Great piece by Carl Bloice in his “Left Margin” column at BlackCommentator.com:
New Jobless Stats: Still “Less Terrible”? Not for Some
By Carl Bloice | BlackCommentator.com Editorial Board
BlackCommentator | June 11, 2009
The Lex Column in the Financial Times got it right: “…’less down’ is now the new ‘up’ as media watchers search for stabilization in the overall market.” The writer was referring to the world of advertising where some analysts were putting a hopeful spin on revenue that fell 18 percent over the first three months of the year—the eighth quarter in a row to record a drop. But, the same might be said for the buzzwords describing the latest unemployment statistics. “Still terrible, undoubtedly, but a bit less terrible,” said Ian Shepherdson, chief U.S. economist for the High Frequency Economics.
I know. I made the same observation when the April jobless stats were released. But still, this verbal sleight of hand fascinates me, especially when some figures are highlighted while others are de-emphasized or ignored.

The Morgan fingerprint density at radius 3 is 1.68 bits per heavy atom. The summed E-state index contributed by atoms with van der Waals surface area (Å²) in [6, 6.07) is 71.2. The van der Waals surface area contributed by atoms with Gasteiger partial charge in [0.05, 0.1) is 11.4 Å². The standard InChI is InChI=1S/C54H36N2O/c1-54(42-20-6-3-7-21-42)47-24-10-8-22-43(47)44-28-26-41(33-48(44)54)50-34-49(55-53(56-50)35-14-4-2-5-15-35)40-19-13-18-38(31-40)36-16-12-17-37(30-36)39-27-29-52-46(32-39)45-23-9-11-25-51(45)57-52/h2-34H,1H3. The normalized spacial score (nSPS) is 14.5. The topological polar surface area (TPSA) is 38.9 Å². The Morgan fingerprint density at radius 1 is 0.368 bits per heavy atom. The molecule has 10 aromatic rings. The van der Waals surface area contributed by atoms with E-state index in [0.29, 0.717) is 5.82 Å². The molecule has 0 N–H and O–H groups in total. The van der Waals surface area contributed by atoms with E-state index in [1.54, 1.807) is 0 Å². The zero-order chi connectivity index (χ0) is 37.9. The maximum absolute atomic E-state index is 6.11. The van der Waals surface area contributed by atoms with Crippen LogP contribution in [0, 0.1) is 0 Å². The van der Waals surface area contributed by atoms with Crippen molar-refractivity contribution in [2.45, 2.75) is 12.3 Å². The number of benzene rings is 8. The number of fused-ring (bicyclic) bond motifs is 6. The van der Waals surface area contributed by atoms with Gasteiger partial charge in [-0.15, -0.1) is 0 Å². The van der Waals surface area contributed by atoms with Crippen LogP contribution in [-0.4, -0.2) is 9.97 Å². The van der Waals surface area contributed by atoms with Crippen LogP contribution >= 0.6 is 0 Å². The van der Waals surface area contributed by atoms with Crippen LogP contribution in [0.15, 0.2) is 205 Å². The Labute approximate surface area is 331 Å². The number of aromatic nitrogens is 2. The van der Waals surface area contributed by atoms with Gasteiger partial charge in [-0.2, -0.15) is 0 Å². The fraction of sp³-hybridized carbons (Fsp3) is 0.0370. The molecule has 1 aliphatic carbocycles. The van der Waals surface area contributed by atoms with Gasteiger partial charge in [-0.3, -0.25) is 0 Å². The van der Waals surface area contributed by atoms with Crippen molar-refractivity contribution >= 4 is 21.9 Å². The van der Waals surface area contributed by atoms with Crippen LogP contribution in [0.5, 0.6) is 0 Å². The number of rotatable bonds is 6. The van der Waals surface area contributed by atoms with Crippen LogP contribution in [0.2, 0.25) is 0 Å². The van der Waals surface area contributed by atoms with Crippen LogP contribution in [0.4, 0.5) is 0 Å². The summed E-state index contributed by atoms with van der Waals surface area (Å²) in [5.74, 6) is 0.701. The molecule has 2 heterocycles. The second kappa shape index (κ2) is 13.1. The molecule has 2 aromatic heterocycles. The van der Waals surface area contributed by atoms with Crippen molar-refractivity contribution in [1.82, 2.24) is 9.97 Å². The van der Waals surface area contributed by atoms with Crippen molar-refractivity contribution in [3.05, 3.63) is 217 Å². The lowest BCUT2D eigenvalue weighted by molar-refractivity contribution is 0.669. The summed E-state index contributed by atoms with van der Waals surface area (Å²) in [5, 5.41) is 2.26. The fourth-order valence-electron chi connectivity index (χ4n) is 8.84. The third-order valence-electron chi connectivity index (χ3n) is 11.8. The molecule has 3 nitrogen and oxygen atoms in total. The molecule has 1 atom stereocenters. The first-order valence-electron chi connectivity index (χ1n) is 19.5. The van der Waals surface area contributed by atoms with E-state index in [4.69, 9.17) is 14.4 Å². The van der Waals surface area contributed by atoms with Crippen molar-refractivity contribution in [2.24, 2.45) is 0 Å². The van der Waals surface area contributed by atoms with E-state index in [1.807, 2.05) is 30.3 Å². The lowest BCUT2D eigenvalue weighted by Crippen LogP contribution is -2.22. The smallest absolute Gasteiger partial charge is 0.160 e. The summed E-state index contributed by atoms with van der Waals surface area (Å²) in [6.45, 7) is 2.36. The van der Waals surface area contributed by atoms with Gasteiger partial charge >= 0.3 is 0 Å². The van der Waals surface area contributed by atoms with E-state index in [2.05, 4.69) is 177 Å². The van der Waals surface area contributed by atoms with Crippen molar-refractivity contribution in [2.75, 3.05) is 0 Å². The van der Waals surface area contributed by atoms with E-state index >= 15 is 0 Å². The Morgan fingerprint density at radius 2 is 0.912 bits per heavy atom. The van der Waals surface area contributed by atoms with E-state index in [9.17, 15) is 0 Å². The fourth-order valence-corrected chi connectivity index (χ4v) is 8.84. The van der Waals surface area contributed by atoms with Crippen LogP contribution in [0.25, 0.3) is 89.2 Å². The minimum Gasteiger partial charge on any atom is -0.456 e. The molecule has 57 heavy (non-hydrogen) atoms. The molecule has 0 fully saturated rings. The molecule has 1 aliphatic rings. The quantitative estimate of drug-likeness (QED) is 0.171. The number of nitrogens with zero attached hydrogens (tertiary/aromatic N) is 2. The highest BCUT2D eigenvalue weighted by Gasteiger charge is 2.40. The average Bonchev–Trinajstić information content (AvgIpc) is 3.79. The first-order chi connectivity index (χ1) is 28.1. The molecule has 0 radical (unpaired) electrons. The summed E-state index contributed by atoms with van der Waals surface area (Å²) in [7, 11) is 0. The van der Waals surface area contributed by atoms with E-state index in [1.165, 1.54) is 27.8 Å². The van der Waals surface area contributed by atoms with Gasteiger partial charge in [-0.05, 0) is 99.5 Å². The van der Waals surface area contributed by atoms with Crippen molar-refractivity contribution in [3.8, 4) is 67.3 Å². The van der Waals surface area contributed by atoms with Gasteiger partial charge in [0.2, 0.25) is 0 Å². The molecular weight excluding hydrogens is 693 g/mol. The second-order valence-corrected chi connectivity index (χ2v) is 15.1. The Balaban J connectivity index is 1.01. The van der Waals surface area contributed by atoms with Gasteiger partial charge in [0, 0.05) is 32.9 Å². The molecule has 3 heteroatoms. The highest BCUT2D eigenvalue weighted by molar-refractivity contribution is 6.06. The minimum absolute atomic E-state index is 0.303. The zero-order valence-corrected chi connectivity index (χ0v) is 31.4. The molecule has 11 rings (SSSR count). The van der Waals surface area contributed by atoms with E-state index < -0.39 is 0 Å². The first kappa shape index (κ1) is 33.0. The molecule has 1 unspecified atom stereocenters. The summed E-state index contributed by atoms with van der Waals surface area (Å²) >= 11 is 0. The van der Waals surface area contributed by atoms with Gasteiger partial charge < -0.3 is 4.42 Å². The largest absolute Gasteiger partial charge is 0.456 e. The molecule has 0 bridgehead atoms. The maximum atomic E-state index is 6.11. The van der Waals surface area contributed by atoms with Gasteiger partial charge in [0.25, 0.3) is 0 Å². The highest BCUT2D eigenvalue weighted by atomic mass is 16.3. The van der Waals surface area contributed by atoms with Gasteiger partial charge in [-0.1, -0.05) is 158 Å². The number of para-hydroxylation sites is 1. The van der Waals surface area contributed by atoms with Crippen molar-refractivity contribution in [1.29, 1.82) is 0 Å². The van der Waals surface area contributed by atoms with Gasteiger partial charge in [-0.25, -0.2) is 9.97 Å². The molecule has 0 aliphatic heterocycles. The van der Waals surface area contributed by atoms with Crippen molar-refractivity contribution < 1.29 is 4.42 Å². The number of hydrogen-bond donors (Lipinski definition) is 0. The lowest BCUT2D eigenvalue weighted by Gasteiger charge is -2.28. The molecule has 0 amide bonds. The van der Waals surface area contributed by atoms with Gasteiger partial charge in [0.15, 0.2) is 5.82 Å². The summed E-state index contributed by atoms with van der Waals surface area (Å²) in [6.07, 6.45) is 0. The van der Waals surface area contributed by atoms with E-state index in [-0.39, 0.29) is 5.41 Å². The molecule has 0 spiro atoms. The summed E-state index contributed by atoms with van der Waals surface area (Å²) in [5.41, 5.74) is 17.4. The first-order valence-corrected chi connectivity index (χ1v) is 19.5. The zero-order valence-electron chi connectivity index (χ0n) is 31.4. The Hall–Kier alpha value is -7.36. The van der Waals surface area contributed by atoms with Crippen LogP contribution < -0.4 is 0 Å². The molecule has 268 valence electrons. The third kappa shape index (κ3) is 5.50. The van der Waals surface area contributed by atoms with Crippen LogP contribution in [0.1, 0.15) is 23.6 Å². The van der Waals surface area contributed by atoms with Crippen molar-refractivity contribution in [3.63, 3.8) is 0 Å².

Last Saturday, AARP sent out an email that looked at first like green shoots in the economic wind until, you got to this line: “The employment picture may be opening up ever so slightly. Economists say employers are likely to begin hiring cautiously in the first half of next year, though the unemployment rate could still continue to climb.”
Last Friday it was reported that there had been a slight drop in the number of people receiving unemployment insurance payments and a decrease in the number of new claims. “This report provides a glimmer of good news for job seekers, though both declines were small and the figure remains significantly above the levels associated with a healthy economy,” said the Associated Press. Meanwhile, Shepherdson told the New York Times, “These are still terrible numbers. We’re a million miles away from a recovery.”
Over the course of last month the average work week declined to its lowest point since 1960s and the numbers of people out of work for over six months rose to 3.9 million.
Mark Lieberman, senior economist at FOXBusiness last week pointed out that the jobless rate for college graduates is soaring and “(T)he gap between the number of people unemployed and those collecting unemployment insurance widened to more than 5,000,000.”
Read the rest of the article.